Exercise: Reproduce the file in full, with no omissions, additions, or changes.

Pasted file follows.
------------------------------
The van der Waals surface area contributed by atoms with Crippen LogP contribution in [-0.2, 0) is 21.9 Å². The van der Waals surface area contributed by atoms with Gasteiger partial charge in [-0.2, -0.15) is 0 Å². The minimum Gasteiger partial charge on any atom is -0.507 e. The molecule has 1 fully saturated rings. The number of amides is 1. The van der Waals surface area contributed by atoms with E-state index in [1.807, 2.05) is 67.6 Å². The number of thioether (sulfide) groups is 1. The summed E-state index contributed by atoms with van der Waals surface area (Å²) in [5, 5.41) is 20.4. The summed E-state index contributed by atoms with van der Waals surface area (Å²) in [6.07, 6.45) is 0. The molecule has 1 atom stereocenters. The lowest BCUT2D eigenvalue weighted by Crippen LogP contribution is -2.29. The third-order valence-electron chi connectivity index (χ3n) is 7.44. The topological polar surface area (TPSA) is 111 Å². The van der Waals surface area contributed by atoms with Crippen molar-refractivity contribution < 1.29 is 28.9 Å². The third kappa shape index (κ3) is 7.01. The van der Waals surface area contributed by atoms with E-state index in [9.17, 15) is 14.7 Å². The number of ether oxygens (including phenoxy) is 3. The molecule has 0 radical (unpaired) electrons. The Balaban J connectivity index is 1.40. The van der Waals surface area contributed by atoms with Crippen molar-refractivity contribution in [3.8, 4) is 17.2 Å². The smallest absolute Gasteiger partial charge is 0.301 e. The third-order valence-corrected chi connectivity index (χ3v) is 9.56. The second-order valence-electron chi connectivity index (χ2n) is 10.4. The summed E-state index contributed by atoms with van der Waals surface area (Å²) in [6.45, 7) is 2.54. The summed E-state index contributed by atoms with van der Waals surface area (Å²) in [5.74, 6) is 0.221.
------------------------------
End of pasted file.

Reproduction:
The van der Waals surface area contributed by atoms with Crippen LogP contribution in [-0.2, 0) is 21.9 Å². The van der Waals surface area contributed by atoms with Gasteiger partial charge in [-0.2, -0.15) is 0 Å². The minimum Gasteiger partial charge on any atom is -0.507 e. The molecule has 1 fully saturated rings. The number of amides is 1. The van der Waals surface area contributed by atoms with E-state index in [1.807, 2.05) is 67.6 Å². The number of thioether (sulfide) groups is 1. The summed E-state index contributed by atoms with van der Waals surface area (Å²) in [5, 5.41) is 20.4. The summed E-state index contributed by atoms with van der Waals surface area (Å²) in [6.07, 6.45) is 0. The molecule has 1 atom stereocenters. The lowest BCUT2D eigenvalue weighted by Crippen LogP contribution is -2.29. The third-order valence-electron chi connectivity index (χ3n) is 7.44. The topological polar surface area (TPSA) is 111 Å². The van der Waals surface area contributed by atoms with Crippen molar-refractivity contribution < 1.29 is 28.9 Å². The third kappa shape index (κ3) is 7.01. The van der Waals surface area contributed by atoms with E-state index in [9.17, 15) is 14.7 Å². The number of ether oxygens (including phenoxy) is 3. The molecule has 0 radical (unpaired) electrons. The Balaban J connectivity index is 1.40. The van der Waals surface area contributed by atoms with Crippen molar-refractivity contribution in [3.8, 4) is 17.2 Å². The smallest absolute Gasteiger partial charge is 0.301 e. The third-order valence-corrected chi connectivity index (χ3v) is 9.56. The second-order valence-electron chi connectivity index (χ2n) is 10.4. The summed E-state index contributed by atoms with van der Waals surface area (Å²) in [6.45, 7) is 2.54. The summed E-state index contributed by atoms with van der Waals surface area (Å²) in [5.74, 6) is 0.221.